Example, I once talked to an engineer who would not even posit the existence of 'a' God because for them it meant there was a hell and they were afraid to think about what it would mean to spend eternity in such a place.
From that example you can see the confluence of what they were taught by a religion as a control mechanism (obey us or go to hell) versus his ability to ask critical questions.
I suggested that a 'God' might exist and their might not be a hell. He found that pretty heretical but it gave him a way to ask the question without wincing.
My wonderings are around the source of sentience and the implementation of free will. Generally the debates of philosophers rather than scientists but one in which the presence of a 'God' (in the scientific sense) could be hypothsized as the difference between sentient and non-sentient. I thought it would be fun to write a short story where confirmational bias was the result of God knowing what you wanted the outcome of your experiment to be and making it so, leading too a lot of angels in therapy because they had made it work like you wanted and then you were all irritated that it wasn't reproducible or something.
Your approach could be used:
Now, God theories in general have multiple issues that make them unscientific. For example, if you claim that God is an entity that is 'beyond time', you need to define in scientific terms what it means to be beyond time.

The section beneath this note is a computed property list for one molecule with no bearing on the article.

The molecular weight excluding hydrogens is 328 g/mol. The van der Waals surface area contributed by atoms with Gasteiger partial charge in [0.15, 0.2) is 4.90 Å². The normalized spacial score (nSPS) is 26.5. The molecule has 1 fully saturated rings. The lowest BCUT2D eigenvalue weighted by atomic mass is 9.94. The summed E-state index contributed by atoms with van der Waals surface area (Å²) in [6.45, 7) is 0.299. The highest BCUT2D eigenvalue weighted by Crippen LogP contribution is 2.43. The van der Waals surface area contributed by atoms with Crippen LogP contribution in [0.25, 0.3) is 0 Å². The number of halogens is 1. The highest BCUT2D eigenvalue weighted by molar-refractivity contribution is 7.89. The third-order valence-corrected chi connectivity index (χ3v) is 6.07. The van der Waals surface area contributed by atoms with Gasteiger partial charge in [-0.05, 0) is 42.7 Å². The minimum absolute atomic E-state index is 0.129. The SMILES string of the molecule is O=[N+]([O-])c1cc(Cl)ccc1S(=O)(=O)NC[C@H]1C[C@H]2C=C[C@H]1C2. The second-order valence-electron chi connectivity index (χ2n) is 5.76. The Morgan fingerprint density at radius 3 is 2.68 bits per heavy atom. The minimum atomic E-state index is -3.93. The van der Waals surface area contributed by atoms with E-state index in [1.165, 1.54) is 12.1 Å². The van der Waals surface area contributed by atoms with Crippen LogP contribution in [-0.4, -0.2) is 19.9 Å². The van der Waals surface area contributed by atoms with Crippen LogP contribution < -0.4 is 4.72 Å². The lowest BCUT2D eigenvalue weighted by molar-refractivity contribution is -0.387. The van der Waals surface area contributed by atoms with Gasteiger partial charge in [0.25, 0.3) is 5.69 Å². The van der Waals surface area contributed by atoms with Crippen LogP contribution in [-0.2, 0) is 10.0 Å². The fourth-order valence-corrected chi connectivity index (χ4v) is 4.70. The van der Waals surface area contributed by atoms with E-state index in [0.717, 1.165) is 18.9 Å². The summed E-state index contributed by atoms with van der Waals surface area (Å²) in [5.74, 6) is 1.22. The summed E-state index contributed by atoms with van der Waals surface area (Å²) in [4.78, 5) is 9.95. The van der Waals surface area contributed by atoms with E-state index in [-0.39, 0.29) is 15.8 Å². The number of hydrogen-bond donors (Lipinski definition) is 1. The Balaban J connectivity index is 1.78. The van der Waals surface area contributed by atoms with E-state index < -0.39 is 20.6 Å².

Ok, so we'll put this 'God' entity thing in a dimension that is orthogonal to time like one of the 11 in string theory.
Another issue is that you would need to come up with some experiment that would prove that God does not exist.
You do have to work on some experiments, and being falsifiable is a slam dunk, but given that we're talking about something that has a will (or is will) its hard. I've often suggested that I can read the phone book for Perth Austrailia and see an indication that a Tom Smith exists, but if I can't get to Austrailia or contact it in anyway I'm hard pressed to prove he exists, even though he has a home address and everything. This is the current challenge with Dark Enery/Matter as well which is coming up with ways to actually see it. And we can't so we look for ways it would influence the stuff we can see. You can make the same argument for God, look for ways that if God exists things might be different. (caveat confirmational bias etc etc).
Even if you were to formulate a definition of God that would satisfy these requirements, it is doubtful that many believers would agree with that definition.
There is no rule that says for a theory to be legitimate it has to be believed by everyone :-) Many solid theories started out being believed by no one but the theorist themselves.
Thus, 'God theory' in general doesn't describe a scientific theory at all, and so it is fundamentally not related to science.
I don't think you succeed in your claim that God theories are 'unscientific'. I would agree with the claim if you said that some theories put forth about the nature of God are unscientific but that does not preclude the existence of a scientific theory about the nature of God.